Monday, March 17, 2014

5 Tips for Improving Smart Phone Photography

There’s a large group of photo enthusiasts online who will dismiss a photo straight away if they find out it was taken with a smartphone and not an SLR. I think everyone should have a dedicated camera whether it be an SLR or a digital/film point and shoot camera.

A good photo is a good photo, regardless of the gear used to take it. Smart phone camera options have some strengths and weaknesses, and by emphasizing the good and downplaying the bad, you can succeed in capturing quality imagery.

Here are some things to keep in mind when firing up the photo app on your iPhone, Droid, Lumia or whatever.

1. Hold your phone steady or find support 

Always make sure you have a good grip on your smartphone while taking photos. Try to not move it at all while taking the shot as every tremble of your hand may result in a blurry photo, especially if your camera doesn't stabilize the image optically or digitally. For the same reason, you should be gentle when tapping that shutter button. 

2. Do not use digital zoom. Crop later or get closer instead 

Digital zoom should be avoided as the digital image stretching process reduces image quality - the more you zoom, the worse your image looks. Instead, crop your photo after you've already taken it - most smartphones come with the necessary editing tools built right into their gallery apps. Of course, getting closer to your subject would be a better alternative to zooming. 

3 Get Close 

Many cell phone cameras, especially the iPhone and Lumia line, really start to shine when you bring them in close to your subject. The small sensor provides a relatively wide depth of field, so you can get entire objects in focus where cameras with bigger sensors and longer lenses would have trouble.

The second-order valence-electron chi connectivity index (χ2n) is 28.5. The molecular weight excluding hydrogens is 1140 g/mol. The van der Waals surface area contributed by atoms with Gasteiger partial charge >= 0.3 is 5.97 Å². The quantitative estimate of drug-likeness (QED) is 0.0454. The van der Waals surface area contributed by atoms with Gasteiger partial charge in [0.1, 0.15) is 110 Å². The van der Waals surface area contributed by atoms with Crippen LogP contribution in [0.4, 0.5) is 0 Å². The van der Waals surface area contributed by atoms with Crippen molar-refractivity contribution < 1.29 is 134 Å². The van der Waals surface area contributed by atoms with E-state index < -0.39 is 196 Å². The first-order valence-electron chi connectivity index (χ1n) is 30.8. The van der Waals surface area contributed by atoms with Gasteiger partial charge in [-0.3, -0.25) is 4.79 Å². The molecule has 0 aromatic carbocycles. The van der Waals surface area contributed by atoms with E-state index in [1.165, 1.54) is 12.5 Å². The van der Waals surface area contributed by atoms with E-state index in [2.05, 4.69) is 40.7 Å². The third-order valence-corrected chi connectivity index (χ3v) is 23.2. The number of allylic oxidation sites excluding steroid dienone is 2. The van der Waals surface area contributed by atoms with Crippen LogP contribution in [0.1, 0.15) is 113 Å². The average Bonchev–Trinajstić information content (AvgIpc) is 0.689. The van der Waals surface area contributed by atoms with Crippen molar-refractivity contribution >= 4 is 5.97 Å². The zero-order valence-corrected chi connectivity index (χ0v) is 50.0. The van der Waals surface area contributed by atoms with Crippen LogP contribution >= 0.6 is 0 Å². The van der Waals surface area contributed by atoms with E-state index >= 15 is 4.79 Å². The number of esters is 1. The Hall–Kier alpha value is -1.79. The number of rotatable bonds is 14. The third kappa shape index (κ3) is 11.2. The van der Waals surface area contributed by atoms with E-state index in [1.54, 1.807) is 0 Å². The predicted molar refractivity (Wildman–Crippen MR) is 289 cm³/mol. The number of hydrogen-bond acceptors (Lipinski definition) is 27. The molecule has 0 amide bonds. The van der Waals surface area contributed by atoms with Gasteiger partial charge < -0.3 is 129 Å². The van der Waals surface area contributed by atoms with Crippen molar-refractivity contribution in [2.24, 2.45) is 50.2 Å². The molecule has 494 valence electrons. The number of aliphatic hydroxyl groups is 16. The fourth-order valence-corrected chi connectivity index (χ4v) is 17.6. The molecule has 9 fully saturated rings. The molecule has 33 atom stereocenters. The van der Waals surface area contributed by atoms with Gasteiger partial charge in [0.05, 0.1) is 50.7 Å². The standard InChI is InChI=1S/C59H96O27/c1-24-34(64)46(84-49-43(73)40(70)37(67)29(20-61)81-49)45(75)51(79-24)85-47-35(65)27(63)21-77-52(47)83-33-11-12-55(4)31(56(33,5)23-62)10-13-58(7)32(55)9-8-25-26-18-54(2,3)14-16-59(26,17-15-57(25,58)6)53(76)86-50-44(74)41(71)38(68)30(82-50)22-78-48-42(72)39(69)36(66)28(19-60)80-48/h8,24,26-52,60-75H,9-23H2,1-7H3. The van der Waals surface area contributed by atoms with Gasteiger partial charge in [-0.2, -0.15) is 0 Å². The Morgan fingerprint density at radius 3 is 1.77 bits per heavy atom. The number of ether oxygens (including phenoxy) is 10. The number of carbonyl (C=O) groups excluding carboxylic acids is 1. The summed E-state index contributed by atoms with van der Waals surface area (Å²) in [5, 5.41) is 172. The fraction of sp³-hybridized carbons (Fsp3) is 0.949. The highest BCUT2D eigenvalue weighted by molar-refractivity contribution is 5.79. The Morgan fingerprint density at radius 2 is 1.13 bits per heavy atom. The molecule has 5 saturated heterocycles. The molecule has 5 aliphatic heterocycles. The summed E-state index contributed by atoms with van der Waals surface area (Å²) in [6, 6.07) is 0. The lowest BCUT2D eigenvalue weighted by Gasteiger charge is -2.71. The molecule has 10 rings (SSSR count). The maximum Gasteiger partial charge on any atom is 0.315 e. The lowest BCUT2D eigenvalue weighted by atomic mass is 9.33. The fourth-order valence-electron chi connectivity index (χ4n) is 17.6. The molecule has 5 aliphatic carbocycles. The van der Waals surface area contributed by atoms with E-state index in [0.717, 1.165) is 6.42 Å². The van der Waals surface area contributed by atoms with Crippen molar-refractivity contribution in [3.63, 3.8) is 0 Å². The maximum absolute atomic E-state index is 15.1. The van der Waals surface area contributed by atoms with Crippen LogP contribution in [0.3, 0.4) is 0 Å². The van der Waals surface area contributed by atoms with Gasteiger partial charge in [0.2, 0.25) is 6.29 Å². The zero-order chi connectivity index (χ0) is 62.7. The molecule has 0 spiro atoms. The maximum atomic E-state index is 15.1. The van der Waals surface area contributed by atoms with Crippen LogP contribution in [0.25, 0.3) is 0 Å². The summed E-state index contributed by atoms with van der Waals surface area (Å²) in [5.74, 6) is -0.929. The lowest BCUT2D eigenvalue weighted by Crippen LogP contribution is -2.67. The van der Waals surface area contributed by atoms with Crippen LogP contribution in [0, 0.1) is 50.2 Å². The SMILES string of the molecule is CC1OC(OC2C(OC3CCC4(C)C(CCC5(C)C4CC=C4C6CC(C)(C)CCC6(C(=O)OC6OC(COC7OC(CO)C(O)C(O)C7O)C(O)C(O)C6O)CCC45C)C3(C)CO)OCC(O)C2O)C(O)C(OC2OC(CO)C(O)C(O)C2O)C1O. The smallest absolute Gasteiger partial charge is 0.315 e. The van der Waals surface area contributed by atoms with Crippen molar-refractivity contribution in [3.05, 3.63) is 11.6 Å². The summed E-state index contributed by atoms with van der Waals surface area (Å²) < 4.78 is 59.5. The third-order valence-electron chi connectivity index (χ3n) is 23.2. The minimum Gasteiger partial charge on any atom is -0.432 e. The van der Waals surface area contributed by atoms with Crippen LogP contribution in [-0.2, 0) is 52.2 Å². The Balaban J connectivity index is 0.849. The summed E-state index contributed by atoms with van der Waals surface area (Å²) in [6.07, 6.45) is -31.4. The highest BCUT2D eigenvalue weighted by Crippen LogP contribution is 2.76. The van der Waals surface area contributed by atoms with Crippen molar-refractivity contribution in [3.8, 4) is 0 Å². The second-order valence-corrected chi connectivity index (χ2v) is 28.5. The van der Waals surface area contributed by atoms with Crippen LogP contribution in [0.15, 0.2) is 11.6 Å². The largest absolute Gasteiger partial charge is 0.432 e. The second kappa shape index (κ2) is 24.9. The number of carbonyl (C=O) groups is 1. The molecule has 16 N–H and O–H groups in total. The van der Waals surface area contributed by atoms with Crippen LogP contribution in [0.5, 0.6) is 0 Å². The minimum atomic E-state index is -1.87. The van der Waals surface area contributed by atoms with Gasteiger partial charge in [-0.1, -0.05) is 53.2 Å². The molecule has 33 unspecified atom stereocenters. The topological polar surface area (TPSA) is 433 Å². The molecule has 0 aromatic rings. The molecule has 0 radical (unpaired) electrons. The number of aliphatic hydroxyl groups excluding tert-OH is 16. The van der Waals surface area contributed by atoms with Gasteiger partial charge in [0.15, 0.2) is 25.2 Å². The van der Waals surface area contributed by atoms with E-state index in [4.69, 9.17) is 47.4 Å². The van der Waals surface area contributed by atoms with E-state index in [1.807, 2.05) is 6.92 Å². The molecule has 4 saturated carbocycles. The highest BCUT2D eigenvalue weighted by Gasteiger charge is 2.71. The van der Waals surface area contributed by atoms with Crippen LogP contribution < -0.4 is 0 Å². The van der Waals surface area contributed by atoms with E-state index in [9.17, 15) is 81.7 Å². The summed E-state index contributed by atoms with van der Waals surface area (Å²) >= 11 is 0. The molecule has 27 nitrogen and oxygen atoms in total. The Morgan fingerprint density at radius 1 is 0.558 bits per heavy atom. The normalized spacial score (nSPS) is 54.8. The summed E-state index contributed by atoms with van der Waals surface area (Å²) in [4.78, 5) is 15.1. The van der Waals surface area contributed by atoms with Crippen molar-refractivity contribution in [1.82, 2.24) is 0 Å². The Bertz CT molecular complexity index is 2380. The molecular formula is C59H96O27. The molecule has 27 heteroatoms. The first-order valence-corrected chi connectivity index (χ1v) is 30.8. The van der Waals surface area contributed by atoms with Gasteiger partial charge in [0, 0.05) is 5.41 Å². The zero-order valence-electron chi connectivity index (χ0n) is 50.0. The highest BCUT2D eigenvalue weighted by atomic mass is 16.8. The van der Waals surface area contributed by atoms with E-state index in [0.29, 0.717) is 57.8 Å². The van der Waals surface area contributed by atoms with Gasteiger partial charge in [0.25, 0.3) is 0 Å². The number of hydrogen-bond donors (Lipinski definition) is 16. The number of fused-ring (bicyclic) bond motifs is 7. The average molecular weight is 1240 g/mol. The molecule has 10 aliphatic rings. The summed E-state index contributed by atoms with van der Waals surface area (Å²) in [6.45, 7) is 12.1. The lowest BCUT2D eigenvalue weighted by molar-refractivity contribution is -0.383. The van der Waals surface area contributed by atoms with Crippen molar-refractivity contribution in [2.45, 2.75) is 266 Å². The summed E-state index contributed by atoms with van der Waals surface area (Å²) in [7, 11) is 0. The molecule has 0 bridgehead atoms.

When getting close, you can also usually have more control over the lighting of your subject. Are bright patches in the background of your composition throwing off the camera's meter and making your subject dark? Get closer and block it out all together. Small detail shots can be quite effective if done right. 

4. Keep Your Lens Clean 

Your pocket is not a clean place, and the dust and oils of handling a smart phone is transferred onto your smartphone camera lens. The result are hazy, dark images that won't look good no matter how many Instagram filters you slap on them. 

The lenses are now remarkably tough, so giving them a quick wipe with a soft cloth can't hurt (and your T-shirt will do OK in a pinch, but try not to make a habit of it). Once in a while, it's worth the effort to break out the lens cleaning solution and really get the grime off of it. It may not look dirty and you might not even notice it in your photos, but often a deep clean will make a difference. 

5. Don't Forget The Rules Of Photography 

This is by far the most important suggestion of all. The rules for taking a good picture don't change when you switch between cameras. Just because the camera can also make calls, doesn't mean you should ignore everything you know about balanced composition and expressive lighting. If you need to keep the rule of thirds or golden ratio layover on your screen at all times to help remind you, certainly turn it on. 

While the tips I've outlined here will help you maximize the strengths and minimize weaknesses of a smartphone camera, it's ultimately your skill, knowledge, and eye that will make photos worth looking at.